Armaël Guéneau

I enjoy programming, both for fun and to support my research.
Currently, most of the coding happens on my github account or the logsem organization.

Coq libraries

cfml-bigO: an extension of the CFML framework with support for verifying the complexity of programs with big-O bounds. Some of it has now been integrated in CFML itself (for instance the support for negative time credits).

procrastination: a small library for collecting side conditions and deferring their proof. This is also part of the methodology that I developed during my PhD for carrying out complexity proofs.

minicooper: a formally verified implementation of Cooper's quantifier elimination procedure, as a Coq reflexive tactic.

Formally verified software

During my PhD, I worked on formalizing not only the functional correctness of algorithms, but also their asymptotic complexity.

BRAL (code, proof): a simple Binary Random Access List (purely functional) data structure, providing list and array operations with O(log n) amortized cost.

incremental-cycles: implementation and proof of a state-of-the-art algorithm (published in 2015!) for incremental cycle detection. The OCaml implementation is provided as a reusable library, and is already used in production, as part of the Dune build system for ocaml. The implementation of the Coq kernel also uses a more advanced version of this algorithm for checking universe constraints, and its (good) complexity is critical for performance. The goal is to ultimately replace it with formally verified code, once we extend our proof to the version of the algorithm used in Coq.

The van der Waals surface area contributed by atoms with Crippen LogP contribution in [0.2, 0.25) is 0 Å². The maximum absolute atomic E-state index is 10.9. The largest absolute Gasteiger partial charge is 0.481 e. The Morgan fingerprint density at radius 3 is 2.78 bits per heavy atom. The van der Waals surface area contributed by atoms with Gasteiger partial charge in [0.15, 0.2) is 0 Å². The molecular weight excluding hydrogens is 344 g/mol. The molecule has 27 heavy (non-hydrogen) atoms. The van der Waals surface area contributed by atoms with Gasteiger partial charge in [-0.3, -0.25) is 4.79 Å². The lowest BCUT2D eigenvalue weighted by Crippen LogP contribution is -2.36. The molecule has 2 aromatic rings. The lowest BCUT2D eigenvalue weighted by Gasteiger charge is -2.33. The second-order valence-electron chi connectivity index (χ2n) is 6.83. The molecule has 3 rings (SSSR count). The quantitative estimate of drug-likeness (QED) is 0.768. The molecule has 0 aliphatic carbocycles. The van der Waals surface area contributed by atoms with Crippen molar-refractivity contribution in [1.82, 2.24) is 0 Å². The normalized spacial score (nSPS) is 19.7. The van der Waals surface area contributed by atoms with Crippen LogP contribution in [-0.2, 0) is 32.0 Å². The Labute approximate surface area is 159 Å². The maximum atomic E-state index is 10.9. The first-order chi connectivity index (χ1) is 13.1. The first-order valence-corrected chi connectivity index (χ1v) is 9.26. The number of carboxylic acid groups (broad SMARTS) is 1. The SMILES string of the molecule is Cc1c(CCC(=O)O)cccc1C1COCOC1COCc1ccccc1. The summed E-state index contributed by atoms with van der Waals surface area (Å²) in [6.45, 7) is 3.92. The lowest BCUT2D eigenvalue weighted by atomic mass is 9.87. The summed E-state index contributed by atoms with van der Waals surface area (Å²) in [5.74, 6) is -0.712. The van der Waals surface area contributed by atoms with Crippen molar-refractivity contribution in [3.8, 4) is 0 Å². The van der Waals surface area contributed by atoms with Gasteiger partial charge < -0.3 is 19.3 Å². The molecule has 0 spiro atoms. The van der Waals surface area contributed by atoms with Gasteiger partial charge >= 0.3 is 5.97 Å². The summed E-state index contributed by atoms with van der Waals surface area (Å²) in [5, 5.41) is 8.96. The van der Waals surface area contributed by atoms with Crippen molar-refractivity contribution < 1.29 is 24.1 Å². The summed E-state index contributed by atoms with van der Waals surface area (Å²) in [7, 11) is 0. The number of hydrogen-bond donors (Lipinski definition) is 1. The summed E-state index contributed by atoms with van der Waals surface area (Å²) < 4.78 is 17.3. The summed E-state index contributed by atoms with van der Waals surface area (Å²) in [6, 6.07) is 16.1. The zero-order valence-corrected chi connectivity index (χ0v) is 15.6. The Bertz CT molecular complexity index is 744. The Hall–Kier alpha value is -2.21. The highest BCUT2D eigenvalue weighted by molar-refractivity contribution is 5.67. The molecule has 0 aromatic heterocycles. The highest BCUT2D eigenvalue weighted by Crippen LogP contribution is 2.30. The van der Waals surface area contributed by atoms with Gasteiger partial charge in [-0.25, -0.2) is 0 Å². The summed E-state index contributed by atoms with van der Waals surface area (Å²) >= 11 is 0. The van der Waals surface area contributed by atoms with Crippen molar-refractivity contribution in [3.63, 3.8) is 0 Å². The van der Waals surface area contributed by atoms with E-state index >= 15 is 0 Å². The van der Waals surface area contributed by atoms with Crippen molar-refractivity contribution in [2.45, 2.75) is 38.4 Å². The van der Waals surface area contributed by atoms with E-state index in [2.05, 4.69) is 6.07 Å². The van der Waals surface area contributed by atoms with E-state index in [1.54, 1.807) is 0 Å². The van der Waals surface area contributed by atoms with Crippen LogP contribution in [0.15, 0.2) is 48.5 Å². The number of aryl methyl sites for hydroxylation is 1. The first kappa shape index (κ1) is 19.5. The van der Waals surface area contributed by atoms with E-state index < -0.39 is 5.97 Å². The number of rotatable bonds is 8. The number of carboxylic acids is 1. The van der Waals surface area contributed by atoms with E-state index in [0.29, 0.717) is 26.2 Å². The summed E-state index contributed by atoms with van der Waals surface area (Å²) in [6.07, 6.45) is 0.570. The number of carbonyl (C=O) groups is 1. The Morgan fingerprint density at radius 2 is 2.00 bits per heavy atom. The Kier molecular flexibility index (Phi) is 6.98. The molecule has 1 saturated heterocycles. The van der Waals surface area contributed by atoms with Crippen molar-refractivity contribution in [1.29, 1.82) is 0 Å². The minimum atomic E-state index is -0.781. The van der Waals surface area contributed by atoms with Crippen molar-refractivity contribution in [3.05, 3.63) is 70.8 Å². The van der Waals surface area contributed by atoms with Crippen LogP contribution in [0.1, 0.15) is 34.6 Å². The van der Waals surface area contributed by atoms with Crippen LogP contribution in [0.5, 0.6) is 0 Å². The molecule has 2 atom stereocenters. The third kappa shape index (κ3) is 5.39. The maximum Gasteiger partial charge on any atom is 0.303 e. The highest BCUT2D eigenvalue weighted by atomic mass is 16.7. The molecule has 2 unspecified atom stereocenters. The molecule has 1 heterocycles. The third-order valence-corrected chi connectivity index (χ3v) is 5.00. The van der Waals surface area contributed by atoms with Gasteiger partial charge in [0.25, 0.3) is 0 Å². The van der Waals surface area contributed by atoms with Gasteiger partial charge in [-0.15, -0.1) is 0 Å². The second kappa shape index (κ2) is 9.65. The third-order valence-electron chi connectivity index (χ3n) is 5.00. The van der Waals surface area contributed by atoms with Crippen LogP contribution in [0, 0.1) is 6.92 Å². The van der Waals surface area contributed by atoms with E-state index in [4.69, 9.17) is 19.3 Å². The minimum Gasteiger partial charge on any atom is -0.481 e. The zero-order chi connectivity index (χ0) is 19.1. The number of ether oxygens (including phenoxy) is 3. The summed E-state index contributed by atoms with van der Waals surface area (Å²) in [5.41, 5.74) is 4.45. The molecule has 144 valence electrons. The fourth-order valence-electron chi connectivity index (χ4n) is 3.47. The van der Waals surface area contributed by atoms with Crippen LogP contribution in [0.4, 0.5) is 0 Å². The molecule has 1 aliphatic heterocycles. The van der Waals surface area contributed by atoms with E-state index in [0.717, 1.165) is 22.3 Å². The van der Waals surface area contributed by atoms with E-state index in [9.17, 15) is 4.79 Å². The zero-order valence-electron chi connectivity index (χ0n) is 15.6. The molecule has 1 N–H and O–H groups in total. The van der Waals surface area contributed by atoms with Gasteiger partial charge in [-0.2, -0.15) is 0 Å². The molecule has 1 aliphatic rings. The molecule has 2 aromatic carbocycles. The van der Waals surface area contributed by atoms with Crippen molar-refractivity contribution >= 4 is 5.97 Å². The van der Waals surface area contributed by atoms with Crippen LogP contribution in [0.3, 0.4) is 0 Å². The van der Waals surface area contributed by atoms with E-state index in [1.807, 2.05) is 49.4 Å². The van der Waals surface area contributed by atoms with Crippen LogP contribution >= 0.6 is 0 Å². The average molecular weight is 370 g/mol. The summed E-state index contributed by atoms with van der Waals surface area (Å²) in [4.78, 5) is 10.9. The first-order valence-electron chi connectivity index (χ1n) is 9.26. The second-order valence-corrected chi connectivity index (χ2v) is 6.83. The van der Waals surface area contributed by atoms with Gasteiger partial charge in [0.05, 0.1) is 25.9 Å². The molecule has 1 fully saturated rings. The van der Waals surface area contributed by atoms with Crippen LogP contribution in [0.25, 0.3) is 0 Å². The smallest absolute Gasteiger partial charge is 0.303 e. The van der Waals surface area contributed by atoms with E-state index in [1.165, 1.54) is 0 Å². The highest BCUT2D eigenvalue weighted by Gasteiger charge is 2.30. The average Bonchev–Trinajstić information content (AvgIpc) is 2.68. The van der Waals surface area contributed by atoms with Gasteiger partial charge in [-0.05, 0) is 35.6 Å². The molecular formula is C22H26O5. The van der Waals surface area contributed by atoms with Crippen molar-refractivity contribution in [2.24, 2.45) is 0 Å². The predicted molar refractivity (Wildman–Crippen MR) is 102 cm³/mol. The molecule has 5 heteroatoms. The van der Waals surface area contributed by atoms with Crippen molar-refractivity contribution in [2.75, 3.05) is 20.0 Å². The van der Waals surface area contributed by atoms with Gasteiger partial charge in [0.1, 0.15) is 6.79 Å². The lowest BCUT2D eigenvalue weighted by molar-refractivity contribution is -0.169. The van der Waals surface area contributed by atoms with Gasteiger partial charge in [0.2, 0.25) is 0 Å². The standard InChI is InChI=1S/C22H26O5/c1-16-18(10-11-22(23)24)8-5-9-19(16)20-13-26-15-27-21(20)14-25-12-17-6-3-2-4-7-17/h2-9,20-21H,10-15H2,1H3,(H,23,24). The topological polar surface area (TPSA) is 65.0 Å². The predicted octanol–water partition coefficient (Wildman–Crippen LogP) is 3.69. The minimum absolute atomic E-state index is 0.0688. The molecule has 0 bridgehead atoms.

I contribute to the development of the OCaml compiler, for which I have the "maintainer" hat.

I enjoy engaging and collaborating with other members of the ocaml community. Across the years I have contributed both small and larger amounts of code to a number of ocaml projects (including opam, ocaml-mustache, dmlenu, ...), and I am also the author of a few libraries and tools.


Marracheck is an ongoing experimentation in collaboration with Gabriel Scherer, as an attempt to build (yet another) tool that can build all packages in the opam repository for ocaml while doing a minimal amount of work (for CI purposes).

In particular, we have experimented with custom solver backends for opam to efficiently solve "best effort" queries with a large number of packages. We also insisted in reusing the opam libraries as much as possible, which made us in turn contribute improvements back to opam itself. (See our rough design notes, in French.)

Note that more production ready tools exist with the same use case (with a different design and tradeoffs): Kate's opam-health-check, Damien Doligez and Florian Angeletti's opamcheck and ocamllabs' ocurrent ci.